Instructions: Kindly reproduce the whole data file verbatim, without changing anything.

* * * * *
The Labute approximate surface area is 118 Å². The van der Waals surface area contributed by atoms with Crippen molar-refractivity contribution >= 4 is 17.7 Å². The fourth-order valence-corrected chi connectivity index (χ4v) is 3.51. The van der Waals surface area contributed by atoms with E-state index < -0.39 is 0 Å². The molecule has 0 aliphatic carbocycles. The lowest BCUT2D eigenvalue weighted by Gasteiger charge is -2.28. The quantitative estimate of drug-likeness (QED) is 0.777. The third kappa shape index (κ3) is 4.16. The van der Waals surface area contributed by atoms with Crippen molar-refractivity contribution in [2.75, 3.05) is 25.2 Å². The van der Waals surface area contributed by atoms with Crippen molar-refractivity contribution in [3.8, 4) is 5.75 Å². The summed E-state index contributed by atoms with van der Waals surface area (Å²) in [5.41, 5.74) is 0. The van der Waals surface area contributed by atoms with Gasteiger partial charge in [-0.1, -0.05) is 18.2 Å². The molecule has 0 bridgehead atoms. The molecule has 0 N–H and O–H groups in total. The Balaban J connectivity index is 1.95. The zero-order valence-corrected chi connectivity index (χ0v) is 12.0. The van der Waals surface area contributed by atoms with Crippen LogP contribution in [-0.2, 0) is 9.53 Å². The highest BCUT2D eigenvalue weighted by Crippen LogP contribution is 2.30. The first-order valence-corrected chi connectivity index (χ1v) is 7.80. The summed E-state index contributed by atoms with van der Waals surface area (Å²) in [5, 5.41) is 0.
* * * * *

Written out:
The Labute approximate surface area is 118 Å². The van der Waals surface area contributed by atoms with Crippen molar-refractivity contribution >= 4 is 17.7 Å². The fourth-order valence-corrected chi connectivity index (χ4v) is 3.51. The van der Waals surface area contributed by atoms with E-state index < -0.39 is 0 Å². The molecule has 0 aliphatic carbocycles. The lowest BCUT2D eigenvalue weighted by Gasteiger charge is -2.28. The quantitative estimate of drug-likeness (QED) is 0.777. The third kappa shape index (κ3) is 4.16. The van der Waals surface area contributed by atoms with Crippen molar-refractivity contribution in [2.75, 3.05) is 25.2 Å². The van der Waals surface area contributed by atoms with Crippen molar-refractivity contribution in [3.8, 4) is 5.75 Å². The summed E-state index contributed by atoms with van der Waals surface area (Å²) in [5.41, 5.74) is 0. The van der Waals surface area contributed by atoms with Gasteiger partial charge in [-0.1, -0.05) is 18.2 Å². The molecule has 0 bridgehead atoms. The molecule has 0 N–H and O–H groups in total. The Balaban J connectivity index is 1.95. The zero-order valence-corrected chi connectivity index (χ0v) is 12.0. The van der Waals surface area contributed by atoms with Crippen LogP contribution in [-0.2, 0) is 9.53 Å². The highest BCUT2D eigenvalue weighted by Crippen LogP contribution is 2.30. The first-order valence-corrected chi connectivity index (χ1v) is 7.80. The summed E-state index contributed by atoms with van der Waals surface area (Å²) in [5, 5.41) is 0.